Pork Barrel Remains
In the 2014 budget, the term PDAF was conspicuously avoided. But the non-appearance of the term PDAF was merely illusory, the P25.4 billion worth of pork transferred to five agencies with legislators still in control of the projects. The same thing is happening in the 2015 budget.
Let me raise a BIG question about the 2015 budget. Last summer, why were representatives asked to submit lists of projects they endorsed for their districts? I understand that the form distributed did not bear any letterhead.
In the 2015 budget, no less than P37.3 billion worth of projects are allocated to the following agencies:
DPWH with P18.369 billion for “Land Infrastructure Program”
Reportedly, the Department of Budget and Management submitted to the House of Representatives alleged errata consisting of 269 pages and composed of additions, realignments, insertions, and typographical errors, in all amounting to P4.7 billion, consisting of, among others:
P3.87 billion for the APEC Conference
P998.8 million for the Bureau of Customs
P296.9 million for the Department of Tourism
The 269 pages of errata are solid proof that DBM has been haphazard with the budget.
- Retain the original definition of savings. Sections 68-69 prescribe the use of savings, meaning of savings and augmentation, and priority in the use of savings. The insertion of the phrase “at any time” in section 68(a) totally changes the meaning of the word “savings”. Savings does not happen “at any time”, it happens under conditions described in the original meaning of savings, as stated in the general provisions.
Section 68(b) on the matter of non-commencement of a program, activity, or project (P/A/P) within one semester constitutes another change in the original meaning of savings. It drastically cuts short the period during which savings can be rationally declared. Savings are usually declared toward the end of the year, not at the middle.
The redefinition of savings demolishes and overturns not only the constitutional and legislated meaning of savings; it goes against the generally accepted meaning of the word itself. We might be the only country in this world which declares savings “at any time” and “non-commencement within six months”. Since the private sector has a different meaning of savings, books on accounting, auditing, and financial management will have to be changed.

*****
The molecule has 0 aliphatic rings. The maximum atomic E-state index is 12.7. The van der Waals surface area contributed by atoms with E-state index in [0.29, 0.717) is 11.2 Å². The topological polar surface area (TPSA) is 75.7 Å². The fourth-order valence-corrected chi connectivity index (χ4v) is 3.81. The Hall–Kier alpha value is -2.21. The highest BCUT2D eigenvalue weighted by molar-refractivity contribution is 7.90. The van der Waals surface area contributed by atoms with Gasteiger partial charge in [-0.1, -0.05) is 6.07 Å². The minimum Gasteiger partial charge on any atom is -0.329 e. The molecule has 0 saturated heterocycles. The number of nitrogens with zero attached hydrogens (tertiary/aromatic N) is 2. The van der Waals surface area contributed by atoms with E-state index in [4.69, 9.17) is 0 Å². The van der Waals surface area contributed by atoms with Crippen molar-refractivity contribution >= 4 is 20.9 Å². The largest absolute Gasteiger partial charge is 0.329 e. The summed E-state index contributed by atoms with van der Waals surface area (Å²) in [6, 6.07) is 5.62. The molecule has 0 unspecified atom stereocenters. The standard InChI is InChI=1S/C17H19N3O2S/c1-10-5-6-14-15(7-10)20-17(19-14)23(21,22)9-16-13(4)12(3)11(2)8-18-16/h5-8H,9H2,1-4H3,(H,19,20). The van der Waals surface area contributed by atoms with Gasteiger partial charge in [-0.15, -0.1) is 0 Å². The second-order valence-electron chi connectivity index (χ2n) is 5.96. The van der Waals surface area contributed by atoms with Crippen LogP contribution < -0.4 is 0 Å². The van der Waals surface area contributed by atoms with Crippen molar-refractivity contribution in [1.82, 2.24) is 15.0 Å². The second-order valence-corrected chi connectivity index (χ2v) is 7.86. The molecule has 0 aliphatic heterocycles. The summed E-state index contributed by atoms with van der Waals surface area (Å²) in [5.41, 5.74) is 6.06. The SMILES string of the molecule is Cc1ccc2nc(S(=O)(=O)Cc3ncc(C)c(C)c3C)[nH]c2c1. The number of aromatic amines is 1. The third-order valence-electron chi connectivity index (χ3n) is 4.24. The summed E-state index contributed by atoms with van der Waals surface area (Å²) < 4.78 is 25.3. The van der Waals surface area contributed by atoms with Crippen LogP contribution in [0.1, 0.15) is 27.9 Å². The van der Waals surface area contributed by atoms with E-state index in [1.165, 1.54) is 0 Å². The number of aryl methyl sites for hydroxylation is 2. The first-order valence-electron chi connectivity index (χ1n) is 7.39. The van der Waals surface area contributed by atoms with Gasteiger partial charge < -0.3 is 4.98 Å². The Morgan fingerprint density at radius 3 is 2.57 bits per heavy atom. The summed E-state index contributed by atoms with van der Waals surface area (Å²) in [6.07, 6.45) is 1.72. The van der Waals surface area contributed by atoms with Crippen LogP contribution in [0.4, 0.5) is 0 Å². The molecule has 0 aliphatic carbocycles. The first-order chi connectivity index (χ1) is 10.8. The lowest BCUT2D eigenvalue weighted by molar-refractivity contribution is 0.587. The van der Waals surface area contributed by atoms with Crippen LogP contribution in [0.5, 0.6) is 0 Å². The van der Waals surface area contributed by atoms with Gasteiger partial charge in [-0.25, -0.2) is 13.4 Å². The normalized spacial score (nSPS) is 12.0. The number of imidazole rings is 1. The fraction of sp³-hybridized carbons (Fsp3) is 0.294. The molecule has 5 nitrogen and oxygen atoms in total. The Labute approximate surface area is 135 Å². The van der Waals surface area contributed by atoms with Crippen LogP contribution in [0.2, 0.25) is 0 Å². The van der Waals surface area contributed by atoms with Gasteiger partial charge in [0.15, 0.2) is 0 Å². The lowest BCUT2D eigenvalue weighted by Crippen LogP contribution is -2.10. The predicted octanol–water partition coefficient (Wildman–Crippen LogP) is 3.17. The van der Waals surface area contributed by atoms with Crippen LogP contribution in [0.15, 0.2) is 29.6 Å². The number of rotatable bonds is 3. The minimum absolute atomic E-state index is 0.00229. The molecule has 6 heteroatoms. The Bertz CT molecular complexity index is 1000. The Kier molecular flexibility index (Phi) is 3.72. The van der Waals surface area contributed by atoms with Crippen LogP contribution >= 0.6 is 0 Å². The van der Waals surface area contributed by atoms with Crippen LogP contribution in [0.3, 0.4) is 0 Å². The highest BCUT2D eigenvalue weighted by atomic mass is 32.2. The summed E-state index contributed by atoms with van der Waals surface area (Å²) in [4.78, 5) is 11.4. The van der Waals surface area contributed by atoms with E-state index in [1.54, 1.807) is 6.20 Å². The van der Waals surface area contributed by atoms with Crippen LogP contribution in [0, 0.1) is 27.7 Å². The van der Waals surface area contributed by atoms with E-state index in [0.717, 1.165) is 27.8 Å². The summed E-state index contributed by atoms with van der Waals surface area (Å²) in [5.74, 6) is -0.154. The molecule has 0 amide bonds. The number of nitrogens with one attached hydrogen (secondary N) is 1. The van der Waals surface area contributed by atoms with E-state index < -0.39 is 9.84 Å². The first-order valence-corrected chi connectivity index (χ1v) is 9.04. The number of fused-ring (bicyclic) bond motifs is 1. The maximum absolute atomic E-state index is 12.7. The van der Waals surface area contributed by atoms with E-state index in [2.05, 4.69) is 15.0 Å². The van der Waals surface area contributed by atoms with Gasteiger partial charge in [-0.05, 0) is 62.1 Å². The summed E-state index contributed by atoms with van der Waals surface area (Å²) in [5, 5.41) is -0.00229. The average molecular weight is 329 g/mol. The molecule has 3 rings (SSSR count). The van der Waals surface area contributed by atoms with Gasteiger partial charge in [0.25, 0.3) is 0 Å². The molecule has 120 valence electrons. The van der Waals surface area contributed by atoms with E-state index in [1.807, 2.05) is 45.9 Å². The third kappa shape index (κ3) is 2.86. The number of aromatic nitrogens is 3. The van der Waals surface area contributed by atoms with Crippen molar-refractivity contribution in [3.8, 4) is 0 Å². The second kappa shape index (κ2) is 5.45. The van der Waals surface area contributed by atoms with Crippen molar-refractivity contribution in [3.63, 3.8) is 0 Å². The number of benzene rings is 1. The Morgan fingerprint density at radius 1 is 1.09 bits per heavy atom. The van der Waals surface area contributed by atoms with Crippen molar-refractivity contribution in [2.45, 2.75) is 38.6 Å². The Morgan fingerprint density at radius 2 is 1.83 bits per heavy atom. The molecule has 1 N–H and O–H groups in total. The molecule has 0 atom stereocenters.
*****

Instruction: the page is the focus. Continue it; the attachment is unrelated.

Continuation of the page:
There will be confusion between the private sector and the public sector in the Philippines; there will also be confusion with other countries because
their definition will be the standard definition and ours is the result of an effort to take over the power of the purse.
The most important reason is to save Congress’ power of the purse. Through the years, Congress’ power of the purse has been steadily eroded, diminished, and reduced – all with the consent and cooperation of Congress. Whatever is left has to be saved.
- Senate should not approve the budget unless the offensive redefinitions are removed.
- Because of the importance and significance of the issue of redefinition of savings, senators should explain their votes so the public can be guided in 2016.
p>In the Lower House, only those who were opposed to the redefinition of savings and the GAB 2015 explained their votes. Those who will say “yes” in the Senate should also explain why they will shoot themselves, not only in the foot, but also in the heart. They have to explain why they will commit an act which is inimical to their own institution.
The Senate should also compel government agencies to comply with the reportorial requirements in Section 91 of the general provisions, especially the second paragraph, which requires DBM to report on lump sums. So far, DBM has not been complying with this requirement.
Put the P2,690,684,000 appropriations for the socio-economic component of the normalization process for DA, DepEd, CHED, DOH, DSWD, TESDA, and OPPAP to the Unprogrammed Appropriations. Reason: It has no legal basis. The BBL has yet to pass Congress, and even if passed into law, has to be ratified in a plebiscite spanning the area of ARMM and nearby regions.
DILG should focus on its mandates which are: to supervise local government units and to secure the life and property of every Filipino, no matter where they live, in urban centers or rural areas, and no matter what their political colors are, whether they are friends or foes.
Restrict the use of savings from Special Purpose Funds, especially the Miscellaneous Personnel Benefits Fund (MPBF) and the Pension and Gratuity Fund (PGF). DBM might have bloated the budget for the MPBF and the PGF with the intention of using the ‘fat’ as a source for additional discretionary spending.